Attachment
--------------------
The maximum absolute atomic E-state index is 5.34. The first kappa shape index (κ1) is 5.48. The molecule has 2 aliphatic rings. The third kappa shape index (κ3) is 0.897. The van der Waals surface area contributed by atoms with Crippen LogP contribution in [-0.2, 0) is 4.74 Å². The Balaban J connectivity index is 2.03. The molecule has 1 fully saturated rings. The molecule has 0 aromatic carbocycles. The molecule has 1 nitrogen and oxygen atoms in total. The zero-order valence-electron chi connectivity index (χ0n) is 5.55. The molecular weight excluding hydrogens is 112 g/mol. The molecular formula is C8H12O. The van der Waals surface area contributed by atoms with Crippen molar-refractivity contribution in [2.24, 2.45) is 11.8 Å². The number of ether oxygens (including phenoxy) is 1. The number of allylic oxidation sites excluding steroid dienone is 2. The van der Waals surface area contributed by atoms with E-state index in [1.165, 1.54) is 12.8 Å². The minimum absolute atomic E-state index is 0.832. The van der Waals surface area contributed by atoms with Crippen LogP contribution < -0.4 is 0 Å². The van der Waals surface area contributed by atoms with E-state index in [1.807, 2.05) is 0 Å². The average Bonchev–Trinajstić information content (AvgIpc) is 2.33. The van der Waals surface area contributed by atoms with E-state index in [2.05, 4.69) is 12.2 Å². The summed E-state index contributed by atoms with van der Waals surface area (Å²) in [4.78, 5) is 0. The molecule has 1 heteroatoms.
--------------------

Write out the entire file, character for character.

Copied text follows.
The maximum absolute atomic E-state index is 5.34. The first kappa shape index (κ1) is 5.48. The molecule has 2 aliphatic rings. The third kappa shape index (κ3) is 0.897. The van der Waals surface area contributed by atoms with Crippen LogP contribution in [-0.2, 0) is 4.74 Å². The Balaban J connectivity index is 2.03. The molecule has 1 fully saturated rings. The molecule has 0 aromatic carbocycles. The molecule has 1 nitrogen and oxygen atoms in total. The zero-order valence-electron chi connectivity index (χ0n) is 5.55. The molecular weight excluding hydrogens is 112 g/mol. The molecular formula is C8H12O. The van der Waals surface area contributed by atoms with Crippen molar-refractivity contribution in [2.24, 2.45) is 11.8 Å². The number of ether oxygens (including phenoxy) is 1. The number of allylic oxidation sites excluding steroid dienone is 2. The van der Waals surface area contributed by atoms with E-state index in [1.165, 1.54) is 12.8 Å². The minimum absolute atomic E-state index is 0.832. The van der Waals surface area contributed by atoms with Crippen LogP contribution < -0.4 is 0 Å². The van der Waals surface area contributed by atoms with E-state index in [1.807, 2.05) is 0 Å². The average Bonchev–Trinajstić information content (AvgIpc) is 2.33. The van der Waals surface area contributed by atoms with E-state index in [2.05, 4.69) is 12.2 Å². The summed E-state index contributed by atoms with van der Waals surface area (Å²) in [4.78, 5) is 0. The molecule has 1 heteroatoms.